The company also said that home tour requests are down 8% this month compared against May 2021.
Speaking to CBS News, Realtor’s Chief Economist Danielle Hale said that the rate for a fixed 30-year home loan reached 13-year high of 5.3%.
Hale said: ‘At the end of the day, some buyers are taking a step back and reassessing their options because the costs are just too much.’
According to Redfin, home tour requests are down significantly across the country
She added: ‘The housing market is adjusting and it’s adjusting in a big way.’
In 2020, mortgage rates hit a low of 3.4%.
Amidst the current increase, that number is still lower than at all but one month between the 1990s and The Great Recession of 2008.
Economist Bill McBride told The Atlantic that the situation in the market today more closely resembles 1980s housing market crash.
That was caused, McBride said, as the Federal Reserve raised interest rates to combat inflation in 1979.
That led to inflation reaching 20%.
This led to a housing market stall that didn’t end until 1982. In 1981, unemployment in the US soared to 11%.
Redfin CEO Daryl Fairweather said that home sellers are increasingly dropping prices as the market turns cold
Despite sellers lowering prices across the country, the average house price in the United States in April was $425,000, up more than 30% from 2020, according to Realtor.com.
Florida saw the most dramatic house price increases in 2022, especially in cities such as Tampa, Orlando and Miami.
In February 2022, Realtor.com said that those three cities had the fastest rising rents in the country.
Moody’s Analytics chief economist Mark Zandi told Fortune Magazine that the public shouldn’t panic about a 2008-style housing bubble.
Zandi said that a number of factors are in play in making this drop in sales different to 14 years ago. These include the absence of sub-prime mortgages in market and lack of a credit crunch.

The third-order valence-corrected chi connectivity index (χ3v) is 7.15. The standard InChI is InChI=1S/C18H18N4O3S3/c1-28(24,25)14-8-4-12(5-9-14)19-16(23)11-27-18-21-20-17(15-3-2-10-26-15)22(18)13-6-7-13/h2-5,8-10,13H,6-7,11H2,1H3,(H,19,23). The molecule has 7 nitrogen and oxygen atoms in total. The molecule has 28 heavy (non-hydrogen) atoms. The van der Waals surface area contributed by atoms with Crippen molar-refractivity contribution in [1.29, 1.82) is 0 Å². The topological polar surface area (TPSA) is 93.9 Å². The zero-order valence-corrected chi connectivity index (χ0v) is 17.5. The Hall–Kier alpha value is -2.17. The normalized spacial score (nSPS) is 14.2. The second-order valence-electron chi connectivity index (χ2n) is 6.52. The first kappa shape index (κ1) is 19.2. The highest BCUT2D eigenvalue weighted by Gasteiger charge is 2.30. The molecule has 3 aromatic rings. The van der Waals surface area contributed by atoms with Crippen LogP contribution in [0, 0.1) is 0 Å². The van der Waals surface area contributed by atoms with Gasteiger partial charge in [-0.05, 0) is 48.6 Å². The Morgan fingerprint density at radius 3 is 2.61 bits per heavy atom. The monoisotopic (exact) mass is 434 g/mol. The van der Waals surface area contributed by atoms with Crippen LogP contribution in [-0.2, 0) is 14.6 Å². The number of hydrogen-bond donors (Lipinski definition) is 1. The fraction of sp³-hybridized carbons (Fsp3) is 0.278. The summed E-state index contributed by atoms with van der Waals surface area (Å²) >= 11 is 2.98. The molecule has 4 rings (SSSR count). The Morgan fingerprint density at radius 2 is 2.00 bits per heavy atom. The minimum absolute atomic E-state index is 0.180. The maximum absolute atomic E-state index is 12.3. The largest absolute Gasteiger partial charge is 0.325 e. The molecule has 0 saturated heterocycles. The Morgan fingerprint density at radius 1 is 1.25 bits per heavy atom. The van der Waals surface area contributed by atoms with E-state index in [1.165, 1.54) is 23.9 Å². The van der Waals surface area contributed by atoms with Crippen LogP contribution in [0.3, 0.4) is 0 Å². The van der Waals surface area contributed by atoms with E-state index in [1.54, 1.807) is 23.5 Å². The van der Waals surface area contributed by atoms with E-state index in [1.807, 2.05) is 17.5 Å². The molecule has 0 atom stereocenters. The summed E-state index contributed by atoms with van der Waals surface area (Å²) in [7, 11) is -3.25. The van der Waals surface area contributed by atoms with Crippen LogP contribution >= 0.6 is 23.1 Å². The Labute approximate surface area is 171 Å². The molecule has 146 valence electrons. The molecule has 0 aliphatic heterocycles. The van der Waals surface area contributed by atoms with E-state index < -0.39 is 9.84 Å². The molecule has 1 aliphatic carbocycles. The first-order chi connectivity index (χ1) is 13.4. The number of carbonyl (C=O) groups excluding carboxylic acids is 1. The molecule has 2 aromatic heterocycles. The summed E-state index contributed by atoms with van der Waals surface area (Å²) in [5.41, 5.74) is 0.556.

However, Zandi did warn that if a recession did come, regional housing prices could drop by as much as 20%.
Nest Seekers International economist Erin Sykes told CBS News that the she felt as though house prices could drop by as much as 40% during the summer of 2022.
A Moody’s study found that in 392 of the largest housing markets in the US, over 95% have house prices that are overvalued against local incomes.
The study highlighted Boise, Idaho, where house prices are a whopping 73% above what Moody’s say they should be.
The rise in prices comes as demand continues to outstrip supply as construction stalled due to the Covid-19 pandemic.
The National Association of Realtors said that house sales fell again in April 2022 for the third straight month.
Mortgage applications are down 12% in the last two weeks.
Pending home sales were down nearly 10% in April 2022 compared against the sane time period last year, the National Association of Realtors said.
According to Census info, home sales were under 20% in April and May, the lowest level seen since April 2020.
Los Angeles based real estate agent Lindsay Katz told CNBC : ‘We used to get 10 to 15 offers on most houses. Now I’m seeing between two and six offers on a house, a good house.’